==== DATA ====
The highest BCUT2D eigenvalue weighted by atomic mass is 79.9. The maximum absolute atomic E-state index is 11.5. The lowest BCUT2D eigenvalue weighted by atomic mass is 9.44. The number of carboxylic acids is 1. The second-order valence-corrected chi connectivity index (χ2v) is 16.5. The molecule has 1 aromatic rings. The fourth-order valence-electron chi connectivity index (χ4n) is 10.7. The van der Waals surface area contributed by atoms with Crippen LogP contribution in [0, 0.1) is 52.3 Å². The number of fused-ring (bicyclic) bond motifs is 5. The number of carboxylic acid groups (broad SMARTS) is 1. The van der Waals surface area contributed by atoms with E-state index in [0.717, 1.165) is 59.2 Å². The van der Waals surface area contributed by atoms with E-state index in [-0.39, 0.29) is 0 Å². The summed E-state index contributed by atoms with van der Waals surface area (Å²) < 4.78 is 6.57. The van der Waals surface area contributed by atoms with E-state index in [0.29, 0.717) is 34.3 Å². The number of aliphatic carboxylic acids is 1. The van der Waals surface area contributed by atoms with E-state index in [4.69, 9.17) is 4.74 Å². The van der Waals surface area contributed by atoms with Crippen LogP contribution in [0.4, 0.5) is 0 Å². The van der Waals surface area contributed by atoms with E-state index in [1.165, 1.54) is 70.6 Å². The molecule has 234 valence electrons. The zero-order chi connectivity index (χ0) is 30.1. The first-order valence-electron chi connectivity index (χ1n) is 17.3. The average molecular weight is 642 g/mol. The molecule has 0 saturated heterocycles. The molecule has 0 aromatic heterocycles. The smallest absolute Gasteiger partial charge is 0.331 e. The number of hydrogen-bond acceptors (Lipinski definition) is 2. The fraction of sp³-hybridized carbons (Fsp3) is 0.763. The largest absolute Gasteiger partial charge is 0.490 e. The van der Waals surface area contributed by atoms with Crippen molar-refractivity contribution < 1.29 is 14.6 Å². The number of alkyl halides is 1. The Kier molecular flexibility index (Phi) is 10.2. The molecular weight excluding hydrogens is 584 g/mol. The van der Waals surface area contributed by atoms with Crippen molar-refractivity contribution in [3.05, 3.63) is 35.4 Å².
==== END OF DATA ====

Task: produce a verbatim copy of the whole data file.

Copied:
The highest BCUT2D eigenvalue weighted by atomic mass is 79.9. The maximum absolute atomic E-state index is 11.5. The lowest BCUT2D eigenvalue weighted by atomic mass is 9.44. The number of carboxylic acids is 1. The second-order valence-corrected chi connectivity index (χ2v) is 16.5. The molecule has 1 aromatic rings. The fourth-order valence-electron chi connectivity index (χ4n) is 10.7. The van der Waals surface area contributed by atoms with Crippen LogP contribution in [0, 0.1) is 52.3 Å². The number of fused-ring (bicyclic) bond motifs is 5. The number of carboxylic acid groups (broad SMARTS) is 1. The van der Waals surface area contributed by atoms with E-state index in [0.717, 1.165) is 59.2 Å². The van der Waals surface area contributed by atoms with E-state index in [-0.39, 0.29) is 0 Å². The summed E-state index contributed by atoms with van der Waals surface area (Å²) < 4.78 is 6.57. The van der Waals surface area contributed by atoms with E-state index in [0.29, 0.717) is 34.3 Å². The number of aliphatic carboxylic acids is 1. The van der Waals surface area contributed by atoms with E-state index in [4.69, 9.17) is 4.74 Å². The van der Waals surface area contributed by atoms with Crippen LogP contribution in [0.4, 0.5) is 0 Å². The van der Waals surface area contributed by atoms with E-state index in [1.165, 1.54) is 70.6 Å². The molecule has 234 valence electrons. The zero-order chi connectivity index (χ0) is 30.1. The first-order valence-electron chi connectivity index (χ1n) is 17.3. The average molecular weight is 642 g/mol. The molecule has 0 saturated heterocycles. The molecule has 0 aromatic heterocycles. The smallest absolute Gasteiger partial charge is 0.331 e. The number of hydrogen-bond acceptors (Lipinski definition) is 2. The fraction of sp³-hybridized carbons (Fsp3) is 0.763. The largest absolute Gasteiger partial charge is 0.490 e. The van der Waals surface area contributed by atoms with Crippen molar-refractivity contribution < 1.29 is 14.6 Å². The number of alkyl halides is 1. The Kier molecular flexibility index (Phi) is 10.2. The molecular weight excluding hydrogens is 584 g/mol. The van der Waals surface area contributed by atoms with Crippen molar-refractivity contribution in [3.05, 3.63) is 35.4 Å².